But the government says the outstanding payment due to the marketers based on weekly data by the Petroleum Products Pricing Regulatory Agency (PPPRA) template cannot be more than N131 billion. To be sure, petroleum marketers who are being owed by the government deserve to be paid their claims.
But must they blackmail the nation and create artificial scarcity to punish the citizens because they are being owed by the government? The marketers had threatened that they would withdraw their services if they were not paid.
So, it is indeed curious that DAPPMA could now come out to say that its members are not on strike but that they only lack funds to import petroleum products.
The marketers must be told in unequivocal terms that Nigerians would not forget how they have subjected them to hardship and history will judge them harshly for this continuous exercise in blackmail. Indeed, their action at this time is tantamount to a threat to national security.
The government must investigate all those involved in this blackmail with a view to bringing them to justice. Nigerians are impatient for a solution to constant fuel scarcity. The marketers have asked for a post-dated Sovereign Debt Note (SDN) to be issued to them.
They also claim to have written to the President-elect Muhammadu Buhari in a bid to end the crisis. But, according to them, Buhari has not responded to their letter. If the crisis is to end permanently, the in-coming government needs to play a major part.
Yet, the marketers must know that government is a continuum and that genuine transactions are not repudiated simply because there is a change of government. Were this to happen, there are legitimate ways of seeking redress in a business deal.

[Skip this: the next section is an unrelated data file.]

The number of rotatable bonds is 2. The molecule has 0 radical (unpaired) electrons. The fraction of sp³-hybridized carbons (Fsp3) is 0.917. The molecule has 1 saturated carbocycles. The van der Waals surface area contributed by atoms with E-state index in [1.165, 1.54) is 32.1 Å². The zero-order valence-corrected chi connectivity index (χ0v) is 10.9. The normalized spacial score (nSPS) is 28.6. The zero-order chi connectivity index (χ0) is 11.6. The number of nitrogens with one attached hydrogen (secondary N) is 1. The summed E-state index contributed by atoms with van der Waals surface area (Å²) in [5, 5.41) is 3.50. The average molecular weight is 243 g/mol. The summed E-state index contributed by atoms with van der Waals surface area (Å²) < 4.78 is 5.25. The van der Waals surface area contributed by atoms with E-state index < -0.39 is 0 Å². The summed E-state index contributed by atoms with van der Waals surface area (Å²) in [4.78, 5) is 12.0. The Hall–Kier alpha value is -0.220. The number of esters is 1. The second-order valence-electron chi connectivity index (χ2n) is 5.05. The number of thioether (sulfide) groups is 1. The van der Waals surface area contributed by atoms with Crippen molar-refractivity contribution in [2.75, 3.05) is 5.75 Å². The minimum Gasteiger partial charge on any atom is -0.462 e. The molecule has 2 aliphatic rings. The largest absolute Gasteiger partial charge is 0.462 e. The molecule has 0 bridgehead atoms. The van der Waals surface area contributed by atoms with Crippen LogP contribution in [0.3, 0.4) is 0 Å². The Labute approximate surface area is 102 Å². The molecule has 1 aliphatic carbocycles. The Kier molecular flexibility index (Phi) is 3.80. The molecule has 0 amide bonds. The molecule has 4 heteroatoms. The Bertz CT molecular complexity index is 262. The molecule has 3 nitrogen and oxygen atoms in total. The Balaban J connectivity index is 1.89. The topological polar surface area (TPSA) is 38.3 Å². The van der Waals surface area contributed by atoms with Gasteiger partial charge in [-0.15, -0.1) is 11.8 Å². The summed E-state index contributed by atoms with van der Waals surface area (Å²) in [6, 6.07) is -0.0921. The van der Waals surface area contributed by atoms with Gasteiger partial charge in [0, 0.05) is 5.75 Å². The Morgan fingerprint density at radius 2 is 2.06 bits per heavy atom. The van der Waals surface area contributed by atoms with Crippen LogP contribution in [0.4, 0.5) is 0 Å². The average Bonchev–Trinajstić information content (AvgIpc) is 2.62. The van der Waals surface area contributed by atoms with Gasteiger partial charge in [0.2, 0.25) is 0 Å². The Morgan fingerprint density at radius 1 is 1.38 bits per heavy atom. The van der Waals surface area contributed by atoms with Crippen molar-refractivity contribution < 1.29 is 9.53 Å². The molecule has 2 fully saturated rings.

A permanent solution is to make Nigeria’s refineries work, something Buhari has, happily, promised.
The government must face up to the reality that it cannot continue to use the citizens’ taxes to maintain refineries which are not functioning optimally.
It must accept the challenge of conceding the refineries to private investors and create an enabling environment for those private investors to bloom in the downstream sector of the nation’s petroleum industry.
It is sad that official connivance has not only made the government-owned refineries dysfunctional, it has equally frustrated the take-off of private refineries in the country. This is why the private refineries that have been licensed have not been able to start operations.
Nigerians have suffered untold agony in the last few weeks and are still suffering from the scarcity-induced hardship. Yet, they must not be wearied with the sophistry of subsidy claims’ calculations.
All they are interested in is for the government and the marketers to permanently end fuel scarcity crisis by running an open, transparent and efficient fuel supply system that begins and ends with functional refineries in Nigeria.
That is the only way to stop the subsidy scheme and its attendant corruption. And it is the only way to save Nigeria the kind of agony and embarrassment it has lived with since.